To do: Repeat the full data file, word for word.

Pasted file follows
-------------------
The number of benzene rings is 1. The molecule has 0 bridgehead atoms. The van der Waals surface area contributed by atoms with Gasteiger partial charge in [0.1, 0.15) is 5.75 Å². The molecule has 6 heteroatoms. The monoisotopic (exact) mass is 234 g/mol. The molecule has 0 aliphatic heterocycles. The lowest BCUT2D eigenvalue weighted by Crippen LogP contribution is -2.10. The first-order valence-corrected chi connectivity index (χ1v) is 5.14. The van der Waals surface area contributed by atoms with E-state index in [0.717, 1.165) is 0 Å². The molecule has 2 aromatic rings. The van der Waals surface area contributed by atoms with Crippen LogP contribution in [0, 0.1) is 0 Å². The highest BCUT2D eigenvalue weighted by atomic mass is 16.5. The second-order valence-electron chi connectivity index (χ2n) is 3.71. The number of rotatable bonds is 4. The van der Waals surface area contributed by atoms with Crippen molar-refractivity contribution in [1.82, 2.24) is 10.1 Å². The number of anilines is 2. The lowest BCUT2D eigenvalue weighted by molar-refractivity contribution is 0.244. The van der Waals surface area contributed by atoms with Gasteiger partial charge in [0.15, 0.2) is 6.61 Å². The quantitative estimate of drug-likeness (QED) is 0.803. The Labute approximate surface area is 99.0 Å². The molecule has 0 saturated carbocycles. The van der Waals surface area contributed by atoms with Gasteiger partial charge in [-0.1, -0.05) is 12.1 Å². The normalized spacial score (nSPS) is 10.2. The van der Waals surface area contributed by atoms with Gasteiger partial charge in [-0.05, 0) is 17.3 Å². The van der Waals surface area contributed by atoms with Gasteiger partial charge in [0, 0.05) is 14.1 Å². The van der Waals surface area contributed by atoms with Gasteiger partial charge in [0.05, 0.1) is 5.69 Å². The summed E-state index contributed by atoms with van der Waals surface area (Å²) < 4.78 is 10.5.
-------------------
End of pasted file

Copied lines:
The number of benzene rings is 1. The molecule has 0 bridgehead atoms. The van der Waals surface area contributed by atoms with Gasteiger partial charge in [0.1, 0.15) is 5.75 Å². The molecule has 6 heteroatoms. The monoisotopic (exact) mass is 234 g/mol. The molecule has 0 aliphatic heterocycles. The lowest BCUT2D eigenvalue weighted by Crippen LogP contribution is -2.10. The first-order valence-corrected chi connectivity index (χ1v) is 5.14. The van der Waals surface area contributed by atoms with E-state index in [0.717, 1.165) is 0 Å². The molecule has 2 aromatic rings. The van der Waals surface area contributed by atoms with Crippen LogP contribution in [0, 0.1) is 0 Å². The highest BCUT2D eigenvalue weighted by atomic mass is 16.5. The second-order valence-electron chi connectivity index (χ2n) is 3.71. The number of rotatable bonds is 4. The van der Waals surface area contributed by atoms with Crippen molar-refractivity contribution in [1.82, 2.24) is 10.1 Å². The number of anilines is 2. The lowest BCUT2D eigenvalue weighted by molar-refractivity contribution is 0.244. The van der Waals surface area contributed by atoms with Gasteiger partial charge in [0.15, 0.2) is 6.61 Å². The quantitative estimate of drug-likeness (QED) is 0.803. The Labute approximate surface area is 99.0 Å². The molecule has 0 saturated carbocycles. The van der Waals surface area contributed by atoms with Gasteiger partial charge in [-0.1, -0.05) is 12.1 Å². The normalized spacial score (nSPS) is 10.2. The van der Waals surface area contributed by atoms with Gasteiger partial charge in [-0.05, 0) is 17.3 Å². The van der Waals surface area contributed by atoms with Gasteiger partial charge in [0, 0.05) is 14.1 Å². The van der Waals surface area contributed by atoms with Gasteiger partial charge in [0.05, 0.1) is 5.69 Å². The summed E-state index contributed by atoms with van der Waals surface area (Å²) < 4.78 is 10.5.